Everything You Need to Know About COVID-19 in Rhode Island

Updated booster shots now available in Rhode Island.
COVID-19 in Rhode Island
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  • Rhode Islanders ages twelve and older are now able to get an updated bivalent COVID-19 booster to protect against the Omicron strain of the disease.
  • The shots were specifically formulated to target the BA.4 and BA.5 subvariants of COVID-19 and were released in early September. People are eligible if it has been two months since their last dose of the vaccine.
  • The new booster shots are available through retail pharmacies such as CVS and Walgreens, as well as some primary care providers.
  • Click here to find a location to receive a COVID-19 vaccine.


  • Children ages six months and older are eligible to receive a COVID-19 vaccine.
  • The CDC recommends that children ages five and older receive a booster dose in addition to their primary vaccine series when eligible.
    • As of September 27, only children ages twelve and older were eligible to receive an updated bivalent COVID-19 booster. The CDC recommends children ages five through eleven receive the original COVID-19 booster.
  • As of September 22, 73 percent of children in Rhode Island ages fifteen to eighteen, 63 percent ages ten to fourteen, 43 percent ages five to nine, and 3 percent ages zero to four had completed a primary vaccine series.
  • Visit the CDC website to learn more about COVID-19 vaccine recommendations for children.


The Rhode Island Department of Health is updating its COVID-19 data weekly.Screen Shot 2022 09 27 At 55224 Pm

  • On Thursday, September 22, RIDOH reported 162.2 new cases of COVID-19 per 100,000 people in the previous week.
  • There were 108 people hospitalized with COVID-19, including five people in the ICU and five on ventilators.

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  • 3,667 people have died from COVID-19 in Rhode Island since the start of the pandemic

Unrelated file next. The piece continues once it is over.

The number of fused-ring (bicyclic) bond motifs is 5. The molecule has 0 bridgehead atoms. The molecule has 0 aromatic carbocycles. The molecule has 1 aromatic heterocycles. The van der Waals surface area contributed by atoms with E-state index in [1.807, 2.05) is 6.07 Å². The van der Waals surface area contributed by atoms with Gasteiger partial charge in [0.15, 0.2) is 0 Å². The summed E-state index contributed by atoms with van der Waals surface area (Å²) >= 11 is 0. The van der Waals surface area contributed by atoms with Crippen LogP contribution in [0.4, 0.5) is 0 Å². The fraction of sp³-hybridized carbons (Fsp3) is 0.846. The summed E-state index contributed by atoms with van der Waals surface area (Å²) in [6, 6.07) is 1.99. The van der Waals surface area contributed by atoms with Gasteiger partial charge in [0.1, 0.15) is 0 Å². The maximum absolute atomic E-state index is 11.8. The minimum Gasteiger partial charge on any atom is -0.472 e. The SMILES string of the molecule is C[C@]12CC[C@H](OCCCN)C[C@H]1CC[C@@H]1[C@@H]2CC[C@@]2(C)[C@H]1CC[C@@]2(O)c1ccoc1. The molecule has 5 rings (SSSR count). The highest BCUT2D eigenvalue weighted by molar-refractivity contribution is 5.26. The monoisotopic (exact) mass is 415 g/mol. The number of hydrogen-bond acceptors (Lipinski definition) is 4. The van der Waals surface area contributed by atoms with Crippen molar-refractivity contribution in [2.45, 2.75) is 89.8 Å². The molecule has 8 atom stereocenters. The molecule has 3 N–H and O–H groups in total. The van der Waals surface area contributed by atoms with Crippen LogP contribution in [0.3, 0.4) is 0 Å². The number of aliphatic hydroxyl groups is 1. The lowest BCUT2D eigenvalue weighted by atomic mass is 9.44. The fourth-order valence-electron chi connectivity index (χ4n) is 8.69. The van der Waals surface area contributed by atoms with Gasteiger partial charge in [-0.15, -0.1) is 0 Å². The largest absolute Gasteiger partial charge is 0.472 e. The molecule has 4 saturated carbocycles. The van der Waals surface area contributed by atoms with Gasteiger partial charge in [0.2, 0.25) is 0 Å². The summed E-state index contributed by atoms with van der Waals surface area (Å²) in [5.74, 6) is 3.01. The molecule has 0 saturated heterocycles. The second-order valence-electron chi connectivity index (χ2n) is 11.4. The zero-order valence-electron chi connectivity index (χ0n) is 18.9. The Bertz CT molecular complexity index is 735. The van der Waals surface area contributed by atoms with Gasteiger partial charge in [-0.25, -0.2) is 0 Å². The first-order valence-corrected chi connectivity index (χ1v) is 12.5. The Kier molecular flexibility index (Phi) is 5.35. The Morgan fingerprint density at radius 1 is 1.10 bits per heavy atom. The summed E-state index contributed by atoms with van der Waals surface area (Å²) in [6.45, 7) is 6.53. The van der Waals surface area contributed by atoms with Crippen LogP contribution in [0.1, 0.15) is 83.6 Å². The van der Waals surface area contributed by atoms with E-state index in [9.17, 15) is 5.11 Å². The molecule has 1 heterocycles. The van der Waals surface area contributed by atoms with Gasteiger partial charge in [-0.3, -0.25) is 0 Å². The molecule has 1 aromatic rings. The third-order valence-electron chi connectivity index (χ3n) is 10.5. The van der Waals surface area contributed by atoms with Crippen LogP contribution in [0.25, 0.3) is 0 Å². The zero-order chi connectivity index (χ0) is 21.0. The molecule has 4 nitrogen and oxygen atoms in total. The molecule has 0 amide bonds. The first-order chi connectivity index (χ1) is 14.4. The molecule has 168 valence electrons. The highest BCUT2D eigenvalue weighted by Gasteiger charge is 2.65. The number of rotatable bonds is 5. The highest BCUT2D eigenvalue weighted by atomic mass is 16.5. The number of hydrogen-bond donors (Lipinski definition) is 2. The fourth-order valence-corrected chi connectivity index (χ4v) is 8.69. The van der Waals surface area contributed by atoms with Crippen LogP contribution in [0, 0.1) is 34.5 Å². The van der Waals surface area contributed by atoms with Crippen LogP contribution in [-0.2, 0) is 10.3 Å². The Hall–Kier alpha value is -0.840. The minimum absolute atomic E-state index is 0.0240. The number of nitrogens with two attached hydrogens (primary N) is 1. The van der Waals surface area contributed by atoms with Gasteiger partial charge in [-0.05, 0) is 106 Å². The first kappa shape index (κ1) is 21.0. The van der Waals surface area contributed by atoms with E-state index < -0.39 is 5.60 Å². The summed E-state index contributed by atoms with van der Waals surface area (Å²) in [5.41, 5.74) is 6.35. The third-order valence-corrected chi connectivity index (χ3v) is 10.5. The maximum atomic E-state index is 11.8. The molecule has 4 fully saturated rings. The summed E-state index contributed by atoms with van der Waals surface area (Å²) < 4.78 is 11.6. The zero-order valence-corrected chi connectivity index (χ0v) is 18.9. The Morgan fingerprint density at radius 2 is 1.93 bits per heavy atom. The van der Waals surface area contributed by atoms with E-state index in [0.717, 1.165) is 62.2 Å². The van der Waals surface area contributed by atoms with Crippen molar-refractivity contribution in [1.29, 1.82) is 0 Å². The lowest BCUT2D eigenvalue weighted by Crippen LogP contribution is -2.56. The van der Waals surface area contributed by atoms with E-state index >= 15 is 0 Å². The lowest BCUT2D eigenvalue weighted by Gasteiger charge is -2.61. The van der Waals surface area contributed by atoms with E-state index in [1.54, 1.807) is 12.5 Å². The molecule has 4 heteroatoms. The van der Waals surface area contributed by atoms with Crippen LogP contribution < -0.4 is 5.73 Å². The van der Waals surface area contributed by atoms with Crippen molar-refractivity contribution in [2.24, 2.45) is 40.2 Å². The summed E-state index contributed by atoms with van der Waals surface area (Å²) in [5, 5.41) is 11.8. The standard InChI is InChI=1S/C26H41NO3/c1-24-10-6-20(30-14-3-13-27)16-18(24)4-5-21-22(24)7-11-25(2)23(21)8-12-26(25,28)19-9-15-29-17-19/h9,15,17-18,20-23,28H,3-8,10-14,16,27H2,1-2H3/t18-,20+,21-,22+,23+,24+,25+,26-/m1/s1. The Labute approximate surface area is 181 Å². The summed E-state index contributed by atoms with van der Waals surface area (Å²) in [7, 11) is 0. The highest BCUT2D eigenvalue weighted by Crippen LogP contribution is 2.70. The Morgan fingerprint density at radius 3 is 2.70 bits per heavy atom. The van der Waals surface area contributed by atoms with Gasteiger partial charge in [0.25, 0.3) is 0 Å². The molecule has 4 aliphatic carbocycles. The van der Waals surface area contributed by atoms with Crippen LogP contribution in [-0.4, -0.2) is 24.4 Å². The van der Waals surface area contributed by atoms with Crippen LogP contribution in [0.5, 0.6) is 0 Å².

• According to the CDC, 85.3 percent of Rhode Island residents had completed their primary vaccine series.

(Charts from the Rhode Island Department of Health)


  • Many urgent cares as well as CVS and Walgreens pharmacies offer COVID-19 testing by appointment. Sign up on their websites. Some pharmacies and retail stores also carry rapid, at-home COVID-19 tests for purchase.
  • Click here for a list of respiratory clinics that may also offer COVID-19 testing. Call first or go online to make an appointment.
  • Report self-test results to the RIDOH at portal.ri.gov.
  • The RIDOH no longer reports a percent positivity rate as part of its COVID-19 data. State officials say the data has become harder to interpret as more testing takes place at home or in traditional health care settings as opposed to state-run testing sites.


  • Travelers are no longer required to wear a mask in airports and on most public transportation, though the RIDOH is still recommending it.
  • Regardless of vaccination status, travelers visiting or returning to Rhode Island are not currently required to quarantine or get tested. The RIDOH recommends travelers monitor for COVID-19 symptoms after travel and follow the travel guidance of the CDC.
  • Departing travelers are advised to check testing requirements at their destination. Those leaving from Boston Logan International Airport can schedule a COVID-19 test at the airport.

COVID-19 in Rhode Island: FAST FACTS

  • Symptoms include cough, fever, shortness of breath and loss of taste and/or smell
  • If you’re showing symptoms, call your health care provider first; if you don’t have one, contact a nearby urgent care.
  • Call 401-222-8022 with general questions about COVID-19 or visit the Rhode Island Department of Health website for the latest information
  • Call Rhode Island’s BH Link at 401-414-5465 if you need mental health help or are struggling with substance abuse; for children, call Kids’ Link at 1-855-543-5465


Editor’s note: This story is updated frequently.